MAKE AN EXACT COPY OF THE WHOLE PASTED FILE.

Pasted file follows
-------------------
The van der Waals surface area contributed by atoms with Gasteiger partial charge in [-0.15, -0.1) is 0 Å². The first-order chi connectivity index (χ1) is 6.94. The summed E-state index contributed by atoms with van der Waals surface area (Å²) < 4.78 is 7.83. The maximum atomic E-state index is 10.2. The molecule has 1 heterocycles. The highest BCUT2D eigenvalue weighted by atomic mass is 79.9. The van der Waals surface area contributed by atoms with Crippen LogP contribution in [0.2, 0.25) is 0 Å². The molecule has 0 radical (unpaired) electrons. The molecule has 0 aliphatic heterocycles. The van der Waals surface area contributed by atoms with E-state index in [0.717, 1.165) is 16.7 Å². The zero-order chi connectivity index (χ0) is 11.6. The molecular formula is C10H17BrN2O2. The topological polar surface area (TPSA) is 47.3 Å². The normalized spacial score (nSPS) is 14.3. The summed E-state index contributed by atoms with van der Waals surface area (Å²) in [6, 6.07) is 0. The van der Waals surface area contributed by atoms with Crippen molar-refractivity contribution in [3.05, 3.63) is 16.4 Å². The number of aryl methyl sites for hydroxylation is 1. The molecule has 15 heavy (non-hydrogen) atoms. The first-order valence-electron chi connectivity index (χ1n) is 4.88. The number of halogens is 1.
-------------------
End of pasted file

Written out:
The van der Waals surface area contributed by atoms with Gasteiger partial charge in [-0.15, -0.1) is 0 Å². The first-order chi connectivity index (χ1) is 6.94. The summed E-state index contributed by atoms with van der Waals surface area (Å²) < 4.78 is 7.83. The maximum atomic E-state index is 10.2. The molecule has 1 heterocycles. The highest BCUT2D eigenvalue weighted by atomic mass is 79.9. The van der Waals surface area contributed by atoms with Crippen LogP contribution in [0.2, 0.25) is 0 Å². The molecule has 0 radical (unpaired) electrons. The molecule has 0 aliphatic heterocycles. The van der Waals surface area contributed by atoms with E-state index in [0.717, 1.165) is 16.7 Å². The zero-order chi connectivity index (χ0) is 11.6. The molecular formula is C10H17BrN2O2. The topological polar surface area (TPSA) is 47.3 Å². The normalized spacial score (nSPS) is 14.3. The summed E-state index contributed by atoms with van der Waals surface area (Å²) in [6, 6.07) is 0. The van der Waals surface area contributed by atoms with Crippen molar-refractivity contribution in [3.05, 3.63) is 16.4 Å². The number of aryl methyl sites for hydroxylation is 1. The molecule has 15 heavy (non-hydrogen) atoms. The first-order valence-electron chi connectivity index (χ1n) is 4.88. The number of halogens is 1.